The Growing Black Market Behind Lethal Injection Drugs
States that practice the death penalty are scrambling to snatch up pentobarbital by any means necessary.
Capital punishment is on death row. Many of the compounds used to synthesize lethal-injection cocktails are now unavailable in the US, causing state governments to go on the world’s most depressing treasure hunt for substitute drugs. One of those drugs is pentobarbital — and increased demand has fostered the creation of a bizarre purchasing process that boils down to states scoring drugs off a street dealer.
For decades, sodium thiopental, a rapid-onset anesthetic, was an essential part of lethal injections. But, in 2011, the American manufacturer of sodium thiopental, Hospira, began voicing objections to the drug’s role in lethal injections and halted its production. The EU banned sodium thiopental’s export for execution purposes soon after.
Fresh out of C11H17N2NaO2S, several states — most notably Texas — began using pentobarbital instead. This made sense as pento’s anesthetic mechanism is largely the same as sodium thiopental’s: Both drugs cross the blood brain barrier with little trouble, stimulating neuronal receptors that leads to slower brain function and suppresses cell activity. But, while sodium thiopental works fast, pento is slower and more intense, and its effects on humans have not been thoroughly studied or documented.
Texas has now become something of a pento addict — and for understandable reasons. The Lone Stars are reluctant to switch to something else because the states that have tried other compounds during the sodium thiopental shortage have gotten some deservedly bad press for horribly botched executions occur. In perhaps the most infamous incident, Oklahoma death row inmate Clayton Lockett was supposed to die within ten minutes of being administered an injection containing midazolam. He ended up writhing in pain for 43 minutes before finally expiring.
Rather than risk torturing dying men in front of aggrieved onlookers, states have gone to extreme measures to stockpile pento. The Missouri Times reported last August that in an effort to acquire the stuff, the Missouri Department of Corrections gave an official $11,000 in cash, had him drive over the border into Oklahoma, buy what he could from a secret source and hand-deliver it to the DOC. When the public caught wind, the state turned to a different supplier whose name and affiliation is also shrouded in secrecy.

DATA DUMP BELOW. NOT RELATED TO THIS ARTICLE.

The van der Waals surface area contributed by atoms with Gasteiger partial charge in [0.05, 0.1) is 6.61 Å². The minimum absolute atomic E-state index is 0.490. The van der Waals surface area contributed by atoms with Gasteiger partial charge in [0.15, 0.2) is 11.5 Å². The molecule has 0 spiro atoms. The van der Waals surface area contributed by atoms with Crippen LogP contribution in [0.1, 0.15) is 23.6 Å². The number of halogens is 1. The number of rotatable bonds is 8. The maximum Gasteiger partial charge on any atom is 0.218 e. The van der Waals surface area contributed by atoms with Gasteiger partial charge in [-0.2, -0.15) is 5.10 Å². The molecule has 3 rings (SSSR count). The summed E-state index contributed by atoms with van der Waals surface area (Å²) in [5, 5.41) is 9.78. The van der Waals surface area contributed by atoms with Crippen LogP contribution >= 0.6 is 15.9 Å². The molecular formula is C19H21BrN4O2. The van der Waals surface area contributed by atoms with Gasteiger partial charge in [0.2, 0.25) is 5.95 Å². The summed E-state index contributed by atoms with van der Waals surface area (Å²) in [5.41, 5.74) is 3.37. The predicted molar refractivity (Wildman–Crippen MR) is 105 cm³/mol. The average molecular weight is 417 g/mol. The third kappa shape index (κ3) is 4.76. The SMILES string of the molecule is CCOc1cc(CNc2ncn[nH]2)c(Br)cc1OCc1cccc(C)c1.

All of this is actually legal under Missouri law, which ensures the anonymity of members of execution teams and individuals who provide lethal injection compounds. Oklahoma, Georgia, Louisiana, and Texas have similar laws designed to mitigate the possibility of intimidation or revenge that leave the door open to a very opaque — if not black — market.
Luckily for Texas, the state was able to purchase more pento last month from an (you guessed it) unidentified source. Texas Department of Criminal Justice spokesman Jason Clarke only told Salon that the source was “a licensed pharmacy that has the ability to compound.”
In order to keep the death train rolling, the legislative branch has also passed a bill that will keep secret the names of companies that produce lethal injection drugs as well as the individuals do the actual work. If signed, it would allow companies to publicly have their cake and privately eat it. It remains unclear whether or not any companies would avail themselves of that opportunity.
Cynicism about corporate greed aside, the new laws might eliminate the need to send a dude into the desert late at night to bring drugs back over the state border. On the other hand, there are strong concerns they could also engender poor oversight for the safety of these chemicals. Pharmaceutical companies already wield an intense amount of power in the US, and giving them anonymity in this instance could lead to anonymity in other circumstances.
Regardless of whether the bill becomes law, we should all expect the practice of death by lethal injection to change significantly in the next few years. It is conceivable that the debate over state-sponsored killings will become technical and medical rather than moral in nature. Even people who fervently believe in the value of the ends may not be comfortable with the mysterious means.